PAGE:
in said second condition, said air direction control valve (50) directing process air to said right air chamber and exhausting process air from said left air chamber, thereby to move said pistons (33, 43) in a second direction opposite said first direction, and;
a pilot valve (60) responsive to alternating strokes of said pistons to alternate said first and second conditions of said direction control valve (50), to thereby sequentially reverse the direction of movement of said pistons;
(b) said LP pump (20) being similar to said HP pump (18), including left and right pump units, air direction control valve, and pilot valve to control said LP air direction control valve;
said LP pump (20) pneumatically connected to said HP pump (18) to receive process air exhaust from said HP pump as process air input to said LP pump.
Description
CROSS-REFERENCE TO RELATED APPLICATION

My related Provisional Patent Application No. 60/629,097 was filed on Nov. 18, 2004. That filing date is claimed for this application.

BACKGROUND OF THE INVENTION

High pressure shop air, or “HP air” is typically at about 125 psig pressure. Air is pressurized in a compressor and stored in a tank for operation in a range of, typically, 115 to 125 psig. HP air from the tank is piped throughout the plant as motive air for pneumatic equipment, or as pressurized air for purposes such as spraying or cleaning. While “high pressure” has to be high enough to meet all pressure requirements, some equipment operates at pressures lower than the “high pressure” level. For such lower pressure applications, a pressure reducing valve is required upstream of the equipment to reduce the pressure input to such equipment. A pressure reducing valve is a modulating orifice which allows high pressure air to expand to a lower pressure.

The problem with prior art systems as just described is that HP air is being wasted by putting it through a reducing valve to lower its pressure, wasting also the energy used to generate the HP air in the first place.

Factories often use many and various types of air driven equipment with varying requirements of air pressure and flow rate. The compressor and associated air tank are sized to meet the total pressure and volume requirements of all the pneumatic equipment in the factory. Pneumatic equipment typically takes in input air (or “Motive” air), and divides it into “Control” air and “Process” air. Control air controls equipment operation. Process air does the work. In an air-operated diaphragm pump, Control air operates an air direction control (DC) valve. The DC valve, in turn, directs Process air to drive the pump's diaphragm to thereby pump fluid. Control air and Process air then recombine, and together they exhaust from the pump to atmosphere.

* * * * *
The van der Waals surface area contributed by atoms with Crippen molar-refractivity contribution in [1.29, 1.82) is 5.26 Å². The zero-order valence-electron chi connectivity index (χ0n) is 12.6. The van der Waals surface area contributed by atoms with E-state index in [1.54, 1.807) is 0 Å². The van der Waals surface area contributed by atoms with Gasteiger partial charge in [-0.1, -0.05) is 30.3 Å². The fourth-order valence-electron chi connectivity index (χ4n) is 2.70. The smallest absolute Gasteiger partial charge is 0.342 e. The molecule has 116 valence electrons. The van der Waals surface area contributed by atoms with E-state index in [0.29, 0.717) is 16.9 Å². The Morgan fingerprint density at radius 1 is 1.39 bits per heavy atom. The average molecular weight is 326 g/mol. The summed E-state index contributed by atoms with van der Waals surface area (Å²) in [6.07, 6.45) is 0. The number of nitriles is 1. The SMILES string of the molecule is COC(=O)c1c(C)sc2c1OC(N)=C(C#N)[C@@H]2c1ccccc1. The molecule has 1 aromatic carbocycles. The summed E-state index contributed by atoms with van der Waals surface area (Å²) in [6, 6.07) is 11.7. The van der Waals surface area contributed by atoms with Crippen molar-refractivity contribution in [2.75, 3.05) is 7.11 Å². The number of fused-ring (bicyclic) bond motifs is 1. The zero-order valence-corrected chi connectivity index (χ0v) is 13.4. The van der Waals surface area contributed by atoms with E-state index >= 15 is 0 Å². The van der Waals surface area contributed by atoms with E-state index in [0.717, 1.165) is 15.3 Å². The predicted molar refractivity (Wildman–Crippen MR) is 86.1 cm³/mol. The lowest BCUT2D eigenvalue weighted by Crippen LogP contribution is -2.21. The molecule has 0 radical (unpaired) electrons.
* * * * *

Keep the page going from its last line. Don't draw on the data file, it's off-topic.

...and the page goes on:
It is an industry rule of thumb that a 2 psi change of output pressure corresponds with a 1% change of power required to generate it. Thus, the above-described reduction of HP air pressure from 125 psig to, say, 75 psig (a 50 psi reduction) represents a waste of 25% of the power required to generate it. In other words, 25% less power is required to compress air to 75 psig than is required to compress air to 125 psig. Another industry standard which will come into play here is that one horsepower is required to compress 4 cfm to 100 psig (i.e. 4 cfm/hp).

In addition to the term “high pressure” (HP), the terms “intermediate pressure” (IP) and “low pressure” (LP) may also be used herein, abbreviated as just indicated.

Pumps of the type described here are disclosed in U.S. Pat. No. 4,247,264 to Wilden.

SUMMARY OF THE INVENTION

In summary, this invention is an expansible chamber pneumatic system, for example a fluid pump system, including two or more double-acting diaphragm pumps (or one pump utilizing Process air more than once), each with symmetrical left and right pump housings, each housing including an air chamber and a fluid chamber separated by a movable diaphragm. The diaphragms are connected for reciprocating movement in unison to pump fluid through their respective fluid chambers. Each pump includes an air direction control (DC) valve actuated by Control air to direct Process air alternately into right and left air chambers, simultaneously releasing used Process air from the other air chamber to thereby move the pistons to pump fluid. A pilot valve is responsive to pistons reaching their travel limits to direct Control air to the DC valve, alternating the directions of Process air flow through the DC valve to reverse the movement of the pump pistons. Control air exhausts through the pilot valve to atmosphere. Process air exhausts through the DC valve from one pump to become input or motive air for the next pump.